Patient had a weight of 58.3 kg (BMI = 25.02 kg/m2) just before initiation of the off leptin period. At the end of the 14-day off leptin period, her weight increased to 60.7 kg (BMI = 26.05 kg/m2). The weight reached its peak 20 days after initiation of the off leptin period (this was 6 days after leptin replacement had resumed). That peak weight was 63.0 kg (27.03 kg/m2). The fact that her weight continued to rise for six days after leptin was restarted elegantly demonstrates that leptin does not control food intake acutely, but serves as a long-term satiety signal. Two days after the patient achieved peak weight and had already started to lose weight, we started nutritional assessment for the on leptin period. During that on leptin period her weight continued to drop: 14 days after reinitiation of leptin replacement, corresponding to the end of nutritional assessment period on leptin, her weight was 61.4 kg (BMI = 26.35 kg/m2).
Treatment periods were compared using paired t-tests for the following nutritional categories: percent of kilocalories, macronutrients, vitamins, minerals, and amino acids. Specifically, we collected data and analyzed the following specific items in these categories:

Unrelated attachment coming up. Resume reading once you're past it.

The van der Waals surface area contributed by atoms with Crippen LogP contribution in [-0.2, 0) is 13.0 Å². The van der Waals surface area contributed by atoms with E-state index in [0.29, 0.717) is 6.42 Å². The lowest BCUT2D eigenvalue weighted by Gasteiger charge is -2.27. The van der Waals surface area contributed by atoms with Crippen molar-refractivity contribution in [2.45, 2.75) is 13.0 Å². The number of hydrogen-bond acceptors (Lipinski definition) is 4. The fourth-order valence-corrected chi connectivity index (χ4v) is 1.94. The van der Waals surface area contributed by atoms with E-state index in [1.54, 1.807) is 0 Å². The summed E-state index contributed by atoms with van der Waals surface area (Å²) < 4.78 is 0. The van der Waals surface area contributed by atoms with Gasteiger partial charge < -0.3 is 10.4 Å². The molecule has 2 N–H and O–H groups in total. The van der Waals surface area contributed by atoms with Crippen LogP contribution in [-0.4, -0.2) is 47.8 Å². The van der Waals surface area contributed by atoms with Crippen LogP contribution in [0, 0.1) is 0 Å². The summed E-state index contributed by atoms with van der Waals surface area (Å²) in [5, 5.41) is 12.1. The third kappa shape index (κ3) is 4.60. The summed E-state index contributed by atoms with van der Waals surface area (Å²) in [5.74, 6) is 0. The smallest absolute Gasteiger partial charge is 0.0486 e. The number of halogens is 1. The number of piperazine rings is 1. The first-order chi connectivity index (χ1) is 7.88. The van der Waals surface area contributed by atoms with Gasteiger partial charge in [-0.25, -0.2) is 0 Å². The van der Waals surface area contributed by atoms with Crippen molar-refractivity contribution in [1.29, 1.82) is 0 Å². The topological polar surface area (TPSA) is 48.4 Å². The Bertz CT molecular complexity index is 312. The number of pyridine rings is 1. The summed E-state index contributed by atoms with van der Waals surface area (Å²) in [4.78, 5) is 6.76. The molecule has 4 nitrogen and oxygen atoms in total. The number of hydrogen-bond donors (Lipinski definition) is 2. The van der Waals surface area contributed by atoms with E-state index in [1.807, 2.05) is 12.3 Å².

PERCENTAGE OF KCALS: Protein, carbohydrates and total fat.
MACRONUTRIENTS: Kilocalories, protein, carbohydrate, total fat, cholesterol, saturated fat, monounsaturated fat, polyunsaturated fat, MFA 18:1 oleic, PFA 18:2 linoleic, PFA 18:3 linolenic, PFA 20:5 EPA, PFA 22:6 DHA, total fiber and total sugar.
VITAMINS: Vitamin A, beta-carotene, Vitamin C, Vitamin D, Vitamin E, alpha-tocopherol, thiamin, riboflavin, niacin, pyridoxine (Vitamin B6), folate, cobalamin (Vitamin B12), biotin, pantothenic acid and Vitamin K.
MINERALS: Sodium, potassium, calcium, iron, phosphorus, magnesium, zinc, copper, manganese, selenium, chromium and molybdenum.
AMINO ACIDS: Tryptophan, threonine, isoleucine, leucine, lysine, methionine, cystine, phenylalanine, tyrosine, valine and histidine.